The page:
Update: I now use pushpins to attach the mesh because a staple gun riles up the bees too much and the tacks make it much easier to remove and reattach the mesh if I need to clean out dead bees. I tack the mesh over the bottom entrance during the first week of October but keep the top entrance open for a few weeks longer while the bees continue to bring in some pollen and are still clustered near the top bars where they can easily shoo away any shrew that might try to get inside.
STEP 2: I put a spacer or a shim or an eke or a rim over the top brood box to make room for emergency sugar feeding.
If I treated my bees well, they’d have enough honey of their own to make it through the winter. But I usually put some kind of sugar in just to be safe. Sugar feeding can be in the form of dry sugar poured over newspaper. It can be hard candy cakes or fondant too. The rim needs to be high enough to make room for whatever kind of sugar is slipped under the cover. I used dry sugar poured over newspaper for a few years because it meant I didn’t have to cook up syrup like I would with hard candy (I hate mixing any kind of syrup), but I’ve since switched to no-cook sugar cakes because they’re so much easier to slip into the hives. The convenience is worth the extra work upfront. I usually add the sugar in November or as soon as the cold compels the bees to move beneath the top bars and underneath their honey stores.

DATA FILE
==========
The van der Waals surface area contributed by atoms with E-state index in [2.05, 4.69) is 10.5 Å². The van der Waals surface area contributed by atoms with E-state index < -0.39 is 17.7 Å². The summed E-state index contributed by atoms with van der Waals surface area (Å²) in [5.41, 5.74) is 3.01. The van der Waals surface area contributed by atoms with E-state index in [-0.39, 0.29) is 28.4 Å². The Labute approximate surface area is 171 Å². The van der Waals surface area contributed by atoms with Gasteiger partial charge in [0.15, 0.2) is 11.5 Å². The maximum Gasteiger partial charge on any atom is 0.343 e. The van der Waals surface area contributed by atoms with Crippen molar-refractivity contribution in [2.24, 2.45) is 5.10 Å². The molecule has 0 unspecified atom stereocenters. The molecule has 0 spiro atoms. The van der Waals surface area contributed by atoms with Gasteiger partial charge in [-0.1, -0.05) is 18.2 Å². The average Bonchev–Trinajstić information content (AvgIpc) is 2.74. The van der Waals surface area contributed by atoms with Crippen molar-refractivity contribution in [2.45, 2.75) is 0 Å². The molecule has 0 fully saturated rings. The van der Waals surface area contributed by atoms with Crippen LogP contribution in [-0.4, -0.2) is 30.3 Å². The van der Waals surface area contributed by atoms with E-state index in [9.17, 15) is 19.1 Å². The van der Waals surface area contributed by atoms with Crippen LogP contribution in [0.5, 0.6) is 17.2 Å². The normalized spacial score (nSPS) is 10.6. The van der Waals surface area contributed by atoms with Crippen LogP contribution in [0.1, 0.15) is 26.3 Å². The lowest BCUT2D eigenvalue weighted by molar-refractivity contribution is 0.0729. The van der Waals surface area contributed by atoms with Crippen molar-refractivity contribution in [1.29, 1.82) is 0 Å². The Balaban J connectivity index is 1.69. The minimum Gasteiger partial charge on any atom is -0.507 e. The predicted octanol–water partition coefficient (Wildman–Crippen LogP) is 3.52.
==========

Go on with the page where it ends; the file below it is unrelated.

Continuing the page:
The rim will also provide room for slipping in pollen patties (food for the production of baby bees), though I’m not a big believer in giving the bees extra pollen, especially early in the winter when it’s often so cold that the bees can’t get out for cleansing flights. That’s like giving a room full of kids all the pizza they can eat but not allowing them to go to the bathroom for a week. If I give my bees pollen patties, the earliest I do it is sometime in February when we usually get a few warm days here and there to allow for cleansing flights.
I’m also not a big fan of artificially boosting the population of the colonies, which is what often happens when the queen is given a steady source of pollen (or pollen substitute in the form of pollen patties). As a hobbyist beekeeper, I’d rather have more naturally sized colonies instead of hives exploding with bees and ready to swarm by the first week of May. If I have some weak colonies and I know I’ll need extra bees and brood, then I’ll do it. But I’m not otherwise convinced it’s necessary to maintain a healthy colony. That’s my personal preference. Many beekeepers who focus on honey production do the opposite.